Meet the Frenchman who invented the World Cup

Meet the Frenchman who invented the World Cup

As the world's most popular footballing tournament goes on in Russia, very few football lovers know the brain behind the historic event.

The World Cup is arguably the greatest sporting event in the world but could not have existed if one man did not use his energy and lobbying to actualise it.

Born on October 14, 1873, in Theuley in Eastern France, Jules Rimet, a devout Catholic, founded Red Star sports club in 1897.

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Meet the Frenchman who invented the World Cup

Jules Rimet, founder of FIFA World Cup. Photo: FIFA.com

The Frenchman was involved in the foundation of FIFA, (the world football governing body) in 1904.

Rimet and FIFA's plan for an inaugural global football tournament were hampered by the First World War in 1914.

After the end of the war, in which he served in the French army, Rimet was appointed president of the French Football Federation (FFF) in 1919.

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Meet the Frenchman who invented the World Cup

Rimet and FIFA's plans for an inaugural global football tournament were hampered by the First World War in 1914. Photo: FIFA.com

On March 1, 1921 Rimet became president of FIFA and his first focus was to start the global football tournament.

His plans for the World Cup faced stiff challenge from amateur football associations and the International Olympic Committee (IOC) under Pierre de Coubertin.

Even though he faced stiff opposition for the tournament, in 1928, Rimet went ahead with the World Cup plans with Uruguay named as the host for the inaugural event.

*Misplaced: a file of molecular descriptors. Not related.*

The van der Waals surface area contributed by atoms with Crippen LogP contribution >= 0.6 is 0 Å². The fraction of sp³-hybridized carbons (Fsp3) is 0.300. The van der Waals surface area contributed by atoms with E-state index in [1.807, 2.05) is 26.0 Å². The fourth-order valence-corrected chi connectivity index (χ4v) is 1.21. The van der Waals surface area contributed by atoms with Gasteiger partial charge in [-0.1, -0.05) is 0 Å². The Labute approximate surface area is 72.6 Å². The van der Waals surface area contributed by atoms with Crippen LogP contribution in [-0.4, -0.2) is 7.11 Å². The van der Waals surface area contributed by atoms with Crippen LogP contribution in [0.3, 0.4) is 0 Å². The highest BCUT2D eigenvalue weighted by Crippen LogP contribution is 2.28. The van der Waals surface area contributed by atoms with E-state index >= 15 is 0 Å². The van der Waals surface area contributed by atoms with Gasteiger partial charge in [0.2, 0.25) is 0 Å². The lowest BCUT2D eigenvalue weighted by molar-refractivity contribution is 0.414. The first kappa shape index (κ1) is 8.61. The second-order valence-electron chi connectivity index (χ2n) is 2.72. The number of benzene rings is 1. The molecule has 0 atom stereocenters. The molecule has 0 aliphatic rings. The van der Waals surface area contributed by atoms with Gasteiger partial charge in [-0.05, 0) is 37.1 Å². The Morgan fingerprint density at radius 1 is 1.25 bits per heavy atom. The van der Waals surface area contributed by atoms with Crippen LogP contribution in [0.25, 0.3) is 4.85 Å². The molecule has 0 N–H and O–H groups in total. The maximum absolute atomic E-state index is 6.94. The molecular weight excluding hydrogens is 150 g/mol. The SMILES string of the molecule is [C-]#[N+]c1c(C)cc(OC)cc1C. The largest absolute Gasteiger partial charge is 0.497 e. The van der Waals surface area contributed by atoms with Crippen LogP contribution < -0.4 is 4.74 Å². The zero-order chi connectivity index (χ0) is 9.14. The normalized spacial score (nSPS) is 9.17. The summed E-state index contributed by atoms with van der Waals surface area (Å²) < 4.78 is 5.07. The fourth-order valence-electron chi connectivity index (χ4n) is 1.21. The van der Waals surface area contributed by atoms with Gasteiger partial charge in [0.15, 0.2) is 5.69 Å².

The trophy for the event was named after the Frenchman and in 1930, Rimet and a couple of European nations sailed to the South American country for the event.

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Meet the Frenchman who invented the World Cup

The trophy for the event was named after the Frenchman, and in 1930 Rimet and a couple of European nations sailed to the South American country for the event. Photo: The National Football Museum

After the success of the first tournament, Rimet would go on to be longest serving president of FIFA ( served for 33 years).

The Frenchman had taken leadership of the organisation when it only had 12 members and by the time he left, FIFA had grown to have 85 member countries.

Rimet died in October 16 1956 at the age of 83. In 2004 FIFA honoured him posthumously with its order of merit.

In 1956, the Frenchman had been nominated for Nobel peace prize for his tireless effort to unite the world through football.

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Source: Yen.com.gh

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